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Another blow to Japan: Yen nears all-time high vs. dollar

March 16, 2011 | 12:51 pm

The Japanese yen neared a record high against the dollar on Wednesday, compounding the woes of the nation’s economy as it struggles to recover from Friday’s earthquake and the nuclear crisis.

The dollar fell as low as 79.83 yen, down from 80.72 on Tuesday and just above the all-time low of 79.75 yen reached in 1995. The dollar was at 82.98 yen just before the earthquake.

Yen A rising yen means Japanese exports become more expensive for foreign buyers, unless manufacturers hold prices level and instead take the hit in their profit margins.

Although it seems counterintuitive that Japan’s currency should be appreciating at a time like this, the yen is gaining in part as frightened global investors turn to traditionally strong currencies as a place to hide.

What’s more, it appears that currency traders are doing some “front-running” -- betting that the yen will rise as some Japanese investors and companies sell assets held abroad and bring the money home, in turn boosting demand for yen.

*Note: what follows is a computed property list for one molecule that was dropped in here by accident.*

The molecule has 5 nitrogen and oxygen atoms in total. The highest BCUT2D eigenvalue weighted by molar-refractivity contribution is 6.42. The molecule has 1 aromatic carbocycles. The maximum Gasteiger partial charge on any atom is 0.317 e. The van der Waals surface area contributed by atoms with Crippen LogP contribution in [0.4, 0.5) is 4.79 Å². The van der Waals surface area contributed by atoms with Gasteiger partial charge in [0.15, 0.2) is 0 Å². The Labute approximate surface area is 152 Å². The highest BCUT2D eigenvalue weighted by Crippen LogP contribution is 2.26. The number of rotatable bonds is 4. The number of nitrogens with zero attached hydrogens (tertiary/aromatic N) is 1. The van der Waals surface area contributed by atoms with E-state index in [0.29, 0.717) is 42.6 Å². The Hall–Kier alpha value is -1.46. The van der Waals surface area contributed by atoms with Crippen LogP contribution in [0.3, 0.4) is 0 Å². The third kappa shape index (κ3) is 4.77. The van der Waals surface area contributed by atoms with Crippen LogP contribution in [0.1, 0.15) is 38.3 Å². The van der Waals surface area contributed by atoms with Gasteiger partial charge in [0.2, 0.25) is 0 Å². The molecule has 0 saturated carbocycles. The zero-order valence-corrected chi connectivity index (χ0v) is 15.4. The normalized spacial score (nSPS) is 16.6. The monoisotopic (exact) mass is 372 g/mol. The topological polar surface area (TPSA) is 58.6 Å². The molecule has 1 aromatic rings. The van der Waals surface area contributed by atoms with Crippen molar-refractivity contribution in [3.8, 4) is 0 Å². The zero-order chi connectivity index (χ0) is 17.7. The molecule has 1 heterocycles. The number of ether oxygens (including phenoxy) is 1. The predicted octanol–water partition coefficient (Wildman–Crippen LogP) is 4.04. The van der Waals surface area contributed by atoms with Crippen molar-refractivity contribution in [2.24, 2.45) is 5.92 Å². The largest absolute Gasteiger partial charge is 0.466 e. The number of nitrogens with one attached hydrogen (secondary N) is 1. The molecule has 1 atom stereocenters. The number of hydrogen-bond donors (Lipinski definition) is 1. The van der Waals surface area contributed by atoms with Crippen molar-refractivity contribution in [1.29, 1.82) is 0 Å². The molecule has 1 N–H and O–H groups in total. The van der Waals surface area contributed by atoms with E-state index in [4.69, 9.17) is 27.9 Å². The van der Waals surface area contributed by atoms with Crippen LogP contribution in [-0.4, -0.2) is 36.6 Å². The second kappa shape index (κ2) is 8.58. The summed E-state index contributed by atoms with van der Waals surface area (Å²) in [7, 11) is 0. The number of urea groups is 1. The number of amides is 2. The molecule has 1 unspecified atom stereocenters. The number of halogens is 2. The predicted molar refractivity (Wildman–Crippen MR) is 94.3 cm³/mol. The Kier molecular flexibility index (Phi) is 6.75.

Japanese insurance companies, for example, are likely to repatriate funds to pay for damage claims from the earthquake and tsunami.

The yen’s gains “are mostly risk-aversion and the expectation of repatriation,” said Brian Dolan, chief currency strategist at Gain Capital in Bedminster, N.J.

Also, hedge funds and other speculators may be unwinding trades in which they borrowed yen at cheap interest rates to invest in higher-risk investments worldwide. As markets fall and those trades are closed out the speculators must convert assets to yen to pay off the loans.

The question now is whether the Bank of Japan will try to intervene to weaken the currency by buying dollars and selling yen.

“Probably somewhere in the 79.50 area is where they’ll step in,” Dolan said.

But with everything else going on, "I don't know how they can pay attention to this," said Win Thin, a currency strategist at Brown Bros. Harriman in New York.

-- Tom Petruno

Photo: 10,000-yen notes. Credit: Yoshikazu Tsuno / AFP /Getty Images